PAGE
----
The first time I saw the QR5 was on Inhabitat last year, and ever since then, my thoughts have occasionally wandered back to its simple, elegant design. Now, in April 2007, this […]
I’m going to be in Washington D.C. with a team of MBAs for a real estate case competition this weekend. I have some free time both Friday and Sunday and would like to delve into […]
Green building articles abound, but it’s important to note the subtle differences in perspective, which may change depending on the writer’s geography. An article may give green building advice that doesn’t make sense in […]
Recently, in the Week in Review, I blogged about these twin skyscrapers becoming the world’s first commercial development to include large-scale wind turbines in its structure. As you can see from the pictures, Bahrain WTC towers have three, 32-yard diameter propellers that supply about 11-15 % of the buildings’ energy needs, or about 1100 to 1300 megawatts per year. The shape of the towers create an airflow tunnel through the buildings for improved energy generation output and each turbine will be suspended on a bridge connecting the buildings. According to BWTC designer Shaun Killa, solar panels available at the time of construction lost their efficiency due to the high Bahrain temperatures, so wind technology was the better choice for renewable supply. The turbines will be tested throughout the year and the building will open for business later in 2007.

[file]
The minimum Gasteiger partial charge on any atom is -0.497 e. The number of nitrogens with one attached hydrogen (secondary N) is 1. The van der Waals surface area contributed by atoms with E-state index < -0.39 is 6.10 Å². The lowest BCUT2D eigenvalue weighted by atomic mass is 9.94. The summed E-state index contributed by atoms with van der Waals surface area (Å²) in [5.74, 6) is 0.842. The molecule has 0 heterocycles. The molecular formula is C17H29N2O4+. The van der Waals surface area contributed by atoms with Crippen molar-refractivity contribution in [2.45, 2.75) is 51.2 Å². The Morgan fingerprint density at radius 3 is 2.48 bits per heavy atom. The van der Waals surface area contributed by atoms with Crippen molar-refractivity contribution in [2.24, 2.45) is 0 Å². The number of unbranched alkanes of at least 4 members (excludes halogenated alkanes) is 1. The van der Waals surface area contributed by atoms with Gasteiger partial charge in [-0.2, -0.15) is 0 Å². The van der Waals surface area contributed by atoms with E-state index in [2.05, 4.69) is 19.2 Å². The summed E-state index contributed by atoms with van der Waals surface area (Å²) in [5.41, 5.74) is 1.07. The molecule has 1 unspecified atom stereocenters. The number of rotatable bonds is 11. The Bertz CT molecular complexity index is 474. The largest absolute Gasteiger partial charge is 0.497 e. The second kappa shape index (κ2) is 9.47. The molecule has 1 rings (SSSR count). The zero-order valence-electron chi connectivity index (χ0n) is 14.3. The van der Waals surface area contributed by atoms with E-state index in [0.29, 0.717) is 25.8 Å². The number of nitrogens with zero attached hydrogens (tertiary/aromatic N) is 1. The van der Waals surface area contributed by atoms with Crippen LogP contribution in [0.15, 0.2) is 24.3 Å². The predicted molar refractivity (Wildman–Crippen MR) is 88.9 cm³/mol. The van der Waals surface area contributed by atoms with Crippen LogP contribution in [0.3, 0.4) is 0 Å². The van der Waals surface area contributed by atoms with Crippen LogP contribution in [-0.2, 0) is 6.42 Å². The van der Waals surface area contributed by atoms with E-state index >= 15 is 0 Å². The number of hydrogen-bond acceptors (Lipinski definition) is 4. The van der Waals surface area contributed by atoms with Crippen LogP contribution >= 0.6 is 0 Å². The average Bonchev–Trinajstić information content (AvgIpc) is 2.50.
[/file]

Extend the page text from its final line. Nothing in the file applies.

The dueling towers are 50 stories each, with 34 floors of office space. When complete, the entire complex will include a shopping mall, including about 150-200 luxury brand retail sites, and a 5-star Sheraton hotel. In addition to having SMART features that include high-tech security and IT infrastructure, the building will use an environmentally friendly water cooling system. Via GE Eco-Business.
Ten "Zero-Energy" Town Home Community Planned in Issaquah, Washington McGraw-Hill Construction’s GreenSource Magazine and ENR.com Win Neal Awards Bahrain Twin Skyscraper Complex Becomes World’s First Commercial Development to […]
"Climate change, carbon emissions, greenhouse gases, green design–call it what you will. The need to change how we inhabit the planet to avoid catastrophic consequences is now widely accepted…in the year ahead I plan […]